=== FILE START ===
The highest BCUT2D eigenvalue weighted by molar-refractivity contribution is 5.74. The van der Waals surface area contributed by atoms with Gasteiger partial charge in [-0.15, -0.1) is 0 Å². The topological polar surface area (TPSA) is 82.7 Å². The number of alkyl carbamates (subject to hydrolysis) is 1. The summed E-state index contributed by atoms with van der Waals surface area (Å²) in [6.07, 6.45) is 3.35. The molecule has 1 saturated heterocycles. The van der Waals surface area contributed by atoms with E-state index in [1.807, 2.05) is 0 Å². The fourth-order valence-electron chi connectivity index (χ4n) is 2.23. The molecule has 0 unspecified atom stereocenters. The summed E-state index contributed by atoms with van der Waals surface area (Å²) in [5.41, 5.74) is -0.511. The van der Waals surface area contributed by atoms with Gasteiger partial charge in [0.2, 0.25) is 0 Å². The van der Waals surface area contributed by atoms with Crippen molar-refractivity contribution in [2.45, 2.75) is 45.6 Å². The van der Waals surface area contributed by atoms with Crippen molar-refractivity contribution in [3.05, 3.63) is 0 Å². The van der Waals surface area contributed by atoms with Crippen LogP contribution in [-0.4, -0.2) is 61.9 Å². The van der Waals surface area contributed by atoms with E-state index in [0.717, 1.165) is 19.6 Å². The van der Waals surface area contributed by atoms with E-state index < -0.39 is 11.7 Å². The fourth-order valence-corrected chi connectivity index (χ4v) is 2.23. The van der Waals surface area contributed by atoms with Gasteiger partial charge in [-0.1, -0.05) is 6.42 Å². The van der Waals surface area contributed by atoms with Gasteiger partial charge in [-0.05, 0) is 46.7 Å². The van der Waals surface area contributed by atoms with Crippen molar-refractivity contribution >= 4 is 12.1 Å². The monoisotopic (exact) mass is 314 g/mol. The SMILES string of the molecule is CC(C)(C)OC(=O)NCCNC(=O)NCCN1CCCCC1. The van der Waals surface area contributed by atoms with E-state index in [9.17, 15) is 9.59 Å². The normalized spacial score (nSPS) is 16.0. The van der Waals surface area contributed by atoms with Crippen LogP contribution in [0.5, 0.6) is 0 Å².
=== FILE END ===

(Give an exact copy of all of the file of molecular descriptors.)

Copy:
The highest BCUT2D eigenvalue weighted by molar-refractivity contribution is 5.74. The van der Waals surface area contributed by atoms with Gasteiger partial charge in [-0.15, -0.1) is 0 Å². The topological polar surface area (TPSA) is 82.7 Å². The number of alkyl carbamates (subject to hydrolysis) is 1. The summed E-state index contributed by atoms with van der Waals surface area (Å²) in [6.07, 6.45) is 3.35. The molecule has 1 saturated heterocycles. The van der Waals surface area contributed by atoms with E-state index in [1.807, 2.05) is 0 Å². The fourth-order valence-electron chi connectivity index (χ4n) is 2.23. The molecule has 0 unspecified atom stereocenters. The summed E-state index contributed by atoms with van der Waals surface area (Å²) in [5.41, 5.74) is -0.511. The van der Waals surface area contributed by atoms with Gasteiger partial charge in [0.2, 0.25) is 0 Å². The van der Waals surface area contributed by atoms with Crippen molar-refractivity contribution in [2.45, 2.75) is 45.6 Å². The van der Waals surface area contributed by atoms with Crippen molar-refractivity contribution in [3.05, 3.63) is 0 Å². The van der Waals surface area contributed by atoms with Crippen LogP contribution in [-0.4, -0.2) is 61.9 Å². The van der Waals surface area contributed by atoms with E-state index in [0.717, 1.165) is 19.6 Å². The van der Waals surface area contributed by atoms with E-state index < -0.39 is 11.7 Å². The fourth-order valence-corrected chi connectivity index (χ4v) is 2.23. The van der Waals surface area contributed by atoms with Gasteiger partial charge in [-0.1, -0.05) is 6.42 Å². The van der Waals surface area contributed by atoms with Gasteiger partial charge in [-0.05, 0) is 46.7 Å². The van der Waals surface area contributed by atoms with Crippen molar-refractivity contribution >= 4 is 12.1 Å². The monoisotopic (exact) mass is 314 g/mol. The SMILES string of the molecule is CC(C)(C)OC(=O)NCCNC(=O)NCCN1CCCCC1. The van der Waals surface area contributed by atoms with E-state index in [9.17, 15) is 9.59 Å². The normalized spacial score (nSPS) is 16.0. The van der Waals surface area contributed by atoms with Crippen LogP contribution in [0.5, 0.6) is 0 Å².